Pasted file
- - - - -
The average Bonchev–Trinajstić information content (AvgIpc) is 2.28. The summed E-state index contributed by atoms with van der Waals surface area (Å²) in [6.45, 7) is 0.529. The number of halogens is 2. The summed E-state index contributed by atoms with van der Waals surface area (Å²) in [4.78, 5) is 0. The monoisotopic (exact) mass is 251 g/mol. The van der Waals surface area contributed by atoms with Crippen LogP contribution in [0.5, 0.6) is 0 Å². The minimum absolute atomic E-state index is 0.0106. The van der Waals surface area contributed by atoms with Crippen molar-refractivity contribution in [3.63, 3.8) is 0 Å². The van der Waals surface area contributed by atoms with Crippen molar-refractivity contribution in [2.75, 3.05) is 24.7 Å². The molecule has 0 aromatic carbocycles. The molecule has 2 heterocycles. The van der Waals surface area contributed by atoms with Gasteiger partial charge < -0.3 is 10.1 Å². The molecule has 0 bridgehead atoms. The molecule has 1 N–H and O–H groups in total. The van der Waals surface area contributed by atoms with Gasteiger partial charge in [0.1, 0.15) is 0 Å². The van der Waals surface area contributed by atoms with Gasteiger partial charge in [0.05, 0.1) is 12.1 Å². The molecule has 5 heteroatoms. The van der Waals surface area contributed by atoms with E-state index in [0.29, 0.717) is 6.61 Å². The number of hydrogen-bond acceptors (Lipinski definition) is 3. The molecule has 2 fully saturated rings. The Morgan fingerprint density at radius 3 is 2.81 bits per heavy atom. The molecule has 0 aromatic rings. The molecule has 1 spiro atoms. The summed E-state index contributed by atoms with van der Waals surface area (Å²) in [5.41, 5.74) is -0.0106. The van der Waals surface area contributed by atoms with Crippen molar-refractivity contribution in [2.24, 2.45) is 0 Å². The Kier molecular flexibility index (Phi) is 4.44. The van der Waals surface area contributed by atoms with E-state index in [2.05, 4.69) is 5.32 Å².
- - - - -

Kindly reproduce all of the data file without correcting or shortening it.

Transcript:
The average Bonchev–Trinajstić information content (AvgIpc) is 2.28. The summed E-state index contributed by atoms with van der Waals surface area (Å²) in [6.45, 7) is 0.529. The number of halogens is 2. The summed E-state index contributed by atoms with van der Waals surface area (Å²) in [4.78, 5) is 0. The monoisotopic (exact) mass is 251 g/mol. The van der Waals surface area contributed by atoms with Crippen LogP contribution in [0.5, 0.6) is 0 Å². The minimum absolute atomic E-state index is 0.0106. The van der Waals surface area contributed by atoms with Crippen molar-refractivity contribution in [3.63, 3.8) is 0 Å². The van der Waals surface area contributed by atoms with Crippen molar-refractivity contribution in [2.75, 3.05) is 24.7 Å². The molecule has 0 aromatic carbocycles. The molecule has 2 heterocycles. The van der Waals surface area contributed by atoms with Gasteiger partial charge < -0.3 is 10.1 Å². The molecule has 0 bridgehead atoms. The molecule has 1 N–H and O–H groups in total. The van der Waals surface area contributed by atoms with Gasteiger partial charge in [0.1, 0.15) is 0 Å². The van der Waals surface area contributed by atoms with Gasteiger partial charge in [0.05, 0.1) is 12.1 Å². The molecule has 5 heteroatoms. The van der Waals surface area contributed by atoms with E-state index in [0.29, 0.717) is 6.61 Å². The number of hydrogen-bond acceptors (Lipinski definition) is 3. The molecule has 2 fully saturated rings. The Morgan fingerprint density at radius 3 is 2.81 bits per heavy atom. The molecule has 0 aromatic rings. The molecule has 1 spiro atoms. The summed E-state index contributed by atoms with van der Waals surface area (Å²) in [5.41, 5.74) is -0.0106. The van der Waals surface area contributed by atoms with Crippen molar-refractivity contribution in [2.24, 2.45) is 0 Å². The Kier molecular flexibility index (Phi) is 4.44. The van der Waals surface area contributed by atoms with E-state index in [2.05, 4.69) is 5.32 Å².